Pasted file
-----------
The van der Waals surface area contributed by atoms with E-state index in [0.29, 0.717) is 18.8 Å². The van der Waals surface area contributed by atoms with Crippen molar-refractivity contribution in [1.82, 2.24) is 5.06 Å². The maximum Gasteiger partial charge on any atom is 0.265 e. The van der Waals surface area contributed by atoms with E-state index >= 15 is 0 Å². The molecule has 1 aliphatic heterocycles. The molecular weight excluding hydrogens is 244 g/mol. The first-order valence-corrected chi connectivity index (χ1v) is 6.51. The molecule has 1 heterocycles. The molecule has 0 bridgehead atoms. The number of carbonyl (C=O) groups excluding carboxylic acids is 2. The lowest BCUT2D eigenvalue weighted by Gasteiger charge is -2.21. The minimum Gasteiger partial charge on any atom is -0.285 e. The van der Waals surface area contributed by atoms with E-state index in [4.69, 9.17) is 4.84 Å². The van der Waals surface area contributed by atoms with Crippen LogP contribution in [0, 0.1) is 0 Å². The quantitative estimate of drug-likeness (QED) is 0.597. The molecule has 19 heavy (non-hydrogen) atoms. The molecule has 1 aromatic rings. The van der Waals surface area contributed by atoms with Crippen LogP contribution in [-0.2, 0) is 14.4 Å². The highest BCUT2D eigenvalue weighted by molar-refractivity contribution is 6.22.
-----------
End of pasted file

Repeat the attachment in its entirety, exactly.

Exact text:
The van der Waals surface area contributed by atoms with E-state index in [0.29, 0.717) is 18.8 Å². The van der Waals surface area contributed by atoms with Crippen molar-refractivity contribution in [1.82, 2.24) is 5.06 Å². The maximum Gasteiger partial charge on any atom is 0.265 e. The van der Waals surface area contributed by atoms with E-state index >= 15 is 0 Å². The molecule has 1 aliphatic heterocycles. The molecular weight excluding hydrogens is 244 g/mol. The first-order valence-corrected chi connectivity index (χ1v) is 6.51. The molecule has 1 heterocycles. The molecule has 0 bridgehead atoms. The number of carbonyl (C=O) groups excluding carboxylic acids is 2. The lowest BCUT2D eigenvalue weighted by Gasteiger charge is -2.21. The minimum Gasteiger partial charge on any atom is -0.285 e. The van der Waals surface area contributed by atoms with E-state index in [4.69, 9.17) is 4.84 Å². The van der Waals surface area contributed by atoms with Crippen LogP contribution in [0, 0.1) is 0 Å². The quantitative estimate of drug-likeness (QED) is 0.597. The molecule has 19 heavy (non-hydrogen) atoms. The molecule has 1 aromatic rings. The van der Waals surface area contributed by atoms with Crippen LogP contribution in [-0.2, 0) is 14.4 Å². The highest BCUT2D eigenvalue weighted by molar-refractivity contribution is 6.22.